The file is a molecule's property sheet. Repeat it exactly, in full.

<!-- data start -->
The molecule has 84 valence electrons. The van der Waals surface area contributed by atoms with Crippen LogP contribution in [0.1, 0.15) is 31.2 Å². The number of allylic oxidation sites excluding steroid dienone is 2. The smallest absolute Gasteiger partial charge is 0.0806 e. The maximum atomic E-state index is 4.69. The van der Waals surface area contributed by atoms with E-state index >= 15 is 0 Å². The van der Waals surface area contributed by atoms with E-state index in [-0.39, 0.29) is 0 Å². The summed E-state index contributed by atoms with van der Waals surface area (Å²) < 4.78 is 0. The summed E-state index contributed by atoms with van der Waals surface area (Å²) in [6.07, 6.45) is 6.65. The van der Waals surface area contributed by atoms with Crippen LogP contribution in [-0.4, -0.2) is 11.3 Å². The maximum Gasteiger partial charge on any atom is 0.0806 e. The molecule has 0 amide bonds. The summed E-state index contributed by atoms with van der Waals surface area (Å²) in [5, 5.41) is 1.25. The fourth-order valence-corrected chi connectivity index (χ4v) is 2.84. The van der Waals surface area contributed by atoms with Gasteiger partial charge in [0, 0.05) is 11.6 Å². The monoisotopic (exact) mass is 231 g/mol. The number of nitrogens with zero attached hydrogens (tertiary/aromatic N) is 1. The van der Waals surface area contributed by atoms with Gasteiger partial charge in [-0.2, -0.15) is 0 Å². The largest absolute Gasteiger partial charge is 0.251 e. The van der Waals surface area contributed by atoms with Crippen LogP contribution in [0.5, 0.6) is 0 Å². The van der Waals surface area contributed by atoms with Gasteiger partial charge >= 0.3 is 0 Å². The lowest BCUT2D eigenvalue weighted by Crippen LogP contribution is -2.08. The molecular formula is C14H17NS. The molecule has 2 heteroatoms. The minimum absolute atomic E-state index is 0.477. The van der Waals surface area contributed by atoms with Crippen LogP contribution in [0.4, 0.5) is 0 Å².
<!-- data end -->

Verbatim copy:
The molecule has 84 valence electrons. The van der Waals surface area contributed by atoms with Crippen LogP contribution in [0.1, 0.15) is 31.2 Å². The number of allylic oxidation sites excluding steroid dienone is 2. The smallest absolute Gasteiger partial charge is 0.0806 e. The maximum atomic E-state index is 4.69. The van der Waals surface area contributed by atoms with E-state index >= 15 is 0 Å². The van der Waals surface area contributed by atoms with E-state index in [-0.39, 0.29) is 0 Å². The summed E-state index contributed by atoms with van der Waals surface area (Å²) < 4.78 is 0. The summed E-state index contributed by atoms with van der Waals surface area (Å²) in [6.07, 6.45) is 6.65. The van der Waals surface area contributed by atoms with Crippen LogP contribution in [-0.4, -0.2) is 11.3 Å². The maximum Gasteiger partial charge on any atom is 0.0806 e. The molecule has 0 amide bonds. The summed E-state index contributed by atoms with van der Waals surface area (Å²) in [5, 5.41) is 1.25. The fourth-order valence-corrected chi connectivity index (χ4v) is 2.84. The van der Waals surface area contributed by atoms with Gasteiger partial charge in [0, 0.05) is 11.6 Å². The monoisotopic (exact) mass is 231 g/mol. The number of nitrogens with zero attached hydrogens (tertiary/aromatic N) is 1. The van der Waals surface area contributed by atoms with Gasteiger partial charge in [-0.2, -0.15) is 0 Å². The largest absolute Gasteiger partial charge is 0.251 e. The van der Waals surface area contributed by atoms with Crippen LogP contribution in [0.5, 0.6) is 0 Å². The van der Waals surface area contributed by atoms with Gasteiger partial charge >= 0.3 is 0 Å². The lowest BCUT2D eigenvalue weighted by Crippen LogP contribution is -2.08. The molecular formula is C14H17NS. The molecule has 2 heteroatoms. The minimum absolute atomic E-state index is 0.477. The van der Waals surface area contributed by atoms with Crippen LogP contribution in [0.4, 0.5) is 0 Å².